This Israeli woman is one of the most complex and inscrutable characters I've seen in film for a long time. But though I can't quite find my way inside her, somehow I understand her all the same. Understated writing and acting and direction---simplicity throughout---change a sitcom situation (a woman picks a random someone up at the airport by masquerading as his driver) into a character study with depth and breadth and earned pathos.

Boogaloo and Graham
This was Lady Steed's favorite and I loved it as well. This story to two boys' love for their chickens and their father's love for them is beautiful. Setting it against the chaos of the recent past's Northern Ireland made those moments more precious because more fragile. Lovely bit of family comedy.

The Phone Call
Sally Hawkins's performance is amazing, and as long as it's her on the phone, the film is strong strong strong. But then the phone call ends and the film has a LOTR3-like string of codas that convolute what had been pure. I understand the impulse to give both characters happy endings---and I'm all for that sort of counterprogramming against the theme of suicide---but it didn't work.

Well acted---especially by the title character---but ultimately confused as to what it's trying to be. It's a quest story, but it's hard to tell how better off our heroine is upon the completion of her adventure. Are we supposed to be happy, for instance, that she's stopped wearing her scarf? Is that a sign that she's gained something or lost something? I'm not sure the film knows. Ambiguity's fine. Having no idea what the crap you're on about ain't.

So what will win? Well, "Boogaloo and Graham" is the most crowdpleasing. "The Phone Call" has the most Oscar-clip acting (from an actress nominated for an Oscar last year). "Aya" and "Parvenah" both feature trendy Middle Eastern / Central Asian ethnicities but the latter is better developed. "Butter Lamp" is probably too darn weird---I'm just happy it was nominated. If I were a betting man . . . . "Aya"? Sure. Let's go with "Aya."


The Far Side of the Other Side of the World
(and some plays)


015) The PreHistory of The Far Side: A 10th Anniversary Exhibit by Gary Larson, finished February 18

This is a book I've been eyeing for over twenty, picked up in stores and read a bit and placed back on the shelf. And now I've finally read Larson's seemingly mostly accurate explanation of how The Far Side came to be. I mean---I don't buy the part about his mom having him play in the street, but I do believe the part about the San Francisco Chronicle. More or less. And the sections on, say, what offended people, were fun and, frankly, enlightening. This is not just a book for completists. I would particularly recommend it to anyone interested in the craft of cartooning.

Incidentally, anyone else's kids not appreciate The Far Side as much as they obviously should? Are mine just defective?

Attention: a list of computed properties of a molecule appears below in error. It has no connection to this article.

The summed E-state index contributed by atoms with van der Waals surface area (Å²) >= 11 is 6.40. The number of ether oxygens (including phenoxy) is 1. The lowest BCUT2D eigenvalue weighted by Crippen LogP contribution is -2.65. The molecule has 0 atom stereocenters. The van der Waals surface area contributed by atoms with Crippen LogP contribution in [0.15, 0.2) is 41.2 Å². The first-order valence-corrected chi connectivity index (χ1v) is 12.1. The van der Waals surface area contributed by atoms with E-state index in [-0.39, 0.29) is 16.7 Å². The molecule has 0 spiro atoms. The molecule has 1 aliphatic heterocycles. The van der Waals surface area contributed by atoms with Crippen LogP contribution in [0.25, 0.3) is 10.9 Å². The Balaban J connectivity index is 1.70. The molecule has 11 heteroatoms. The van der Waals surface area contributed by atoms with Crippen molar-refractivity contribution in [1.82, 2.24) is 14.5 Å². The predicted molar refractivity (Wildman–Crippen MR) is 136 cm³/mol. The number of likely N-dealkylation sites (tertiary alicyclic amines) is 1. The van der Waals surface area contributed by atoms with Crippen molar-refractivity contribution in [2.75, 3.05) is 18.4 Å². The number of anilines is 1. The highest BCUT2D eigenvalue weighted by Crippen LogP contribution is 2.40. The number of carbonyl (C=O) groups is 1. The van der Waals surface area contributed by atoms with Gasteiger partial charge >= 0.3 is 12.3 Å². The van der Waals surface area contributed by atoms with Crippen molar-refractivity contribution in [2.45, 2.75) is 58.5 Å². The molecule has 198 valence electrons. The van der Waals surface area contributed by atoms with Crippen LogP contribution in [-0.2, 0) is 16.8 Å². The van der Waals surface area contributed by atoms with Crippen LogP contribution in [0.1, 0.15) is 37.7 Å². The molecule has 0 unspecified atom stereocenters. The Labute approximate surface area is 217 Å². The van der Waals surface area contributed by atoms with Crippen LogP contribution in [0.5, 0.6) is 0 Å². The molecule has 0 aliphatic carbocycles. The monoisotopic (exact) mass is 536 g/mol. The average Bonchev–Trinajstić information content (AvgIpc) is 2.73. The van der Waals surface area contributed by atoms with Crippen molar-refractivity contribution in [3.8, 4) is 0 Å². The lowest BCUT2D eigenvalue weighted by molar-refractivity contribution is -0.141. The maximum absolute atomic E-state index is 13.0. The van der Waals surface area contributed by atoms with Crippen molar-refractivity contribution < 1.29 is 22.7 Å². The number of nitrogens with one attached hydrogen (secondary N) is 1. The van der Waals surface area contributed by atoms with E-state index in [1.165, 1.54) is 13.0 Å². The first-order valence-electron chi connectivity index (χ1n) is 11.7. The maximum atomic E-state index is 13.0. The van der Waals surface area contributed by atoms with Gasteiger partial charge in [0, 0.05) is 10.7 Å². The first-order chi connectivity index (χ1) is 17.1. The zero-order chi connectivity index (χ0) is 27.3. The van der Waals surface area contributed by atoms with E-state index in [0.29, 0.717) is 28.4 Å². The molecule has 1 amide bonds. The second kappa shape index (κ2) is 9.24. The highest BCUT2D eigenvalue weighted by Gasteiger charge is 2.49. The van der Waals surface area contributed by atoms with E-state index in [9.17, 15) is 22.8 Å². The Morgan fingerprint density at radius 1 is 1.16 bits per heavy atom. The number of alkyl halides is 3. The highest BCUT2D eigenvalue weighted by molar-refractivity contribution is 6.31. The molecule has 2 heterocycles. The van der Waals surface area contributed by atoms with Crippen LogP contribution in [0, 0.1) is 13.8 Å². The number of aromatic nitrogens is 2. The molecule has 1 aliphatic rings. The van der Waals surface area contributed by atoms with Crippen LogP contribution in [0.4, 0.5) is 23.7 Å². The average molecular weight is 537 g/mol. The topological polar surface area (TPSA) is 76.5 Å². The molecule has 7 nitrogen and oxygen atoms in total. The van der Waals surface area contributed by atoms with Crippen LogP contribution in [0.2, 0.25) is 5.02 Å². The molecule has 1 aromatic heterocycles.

month and half


014) Nation by Terry Pratchett, finished February 16

Before we get into how much I liked this book (a lot), I want to talk about how we consumed it.

I wanted to get the latest Moist von Lipwig book on cd as we've enjoyed listening to his previous adventures during car trips so very much. But alas. Our library has not picked it up. I decided to see if they had it over the Internet instead and since Our library offers e- and audiobooks via Overdrive, I checked it out. It didn't have Moist, but it did have this one so we installed the app on Lady Steed's tablet and listened to it on our recent drive to and from Idaho. Overdrive was convenient and easy. The selection's not massive, but it had plenty of stuff I want to consume (though not much I would like to consume with my kids. Recommended!

One of the cruelest things a book can do to me is present a world so close to ours, but better. I wish Nation were a true story. Not because the horror of a tsunami killing so many people is charming to me, but because how it resulted in a changed modern world---how it offered a path to redemption from many of 19th-century Europe's imperial sins.

But that's a minor point. The important part of any work of fiction, for me, is its characters. And leads Mau and Daphne are strong and interesting and change so much.

Mau's entire society is wiped out by the tsunami that deposits lone survivor Daphne's ship on his island. Pratchett slides from one point-of-view to the other with fluidity as these children become adults.

And they do become adults. Lots of fiction is about adolescence, but these kids don't have that luxury. The time for adulthood arrives and they must accept that, no matter how poorly it may fit.

The extended coda's a curious choice I'm not sure I agree with, but the rest of the novel is a mix of disaster and humor and respect and growth and heroism and faith that will inspire anyone. Marketed as a YA novel, but don't let that limit its audience.

four days


013) Fences by August Wilson, finished February 10

I love how much my students love this play. Reading it with them will prove a highlight of this year.
under a week


012) Romeo and Juliet by William Shakespeare, finished February 6


Previously in 2014 . . . . :




Today's the last day for voting in LDS.net's first poetry contest. You can vote for as many poems as you want, and none of them are "50 Shades of Jesus." One is from me though.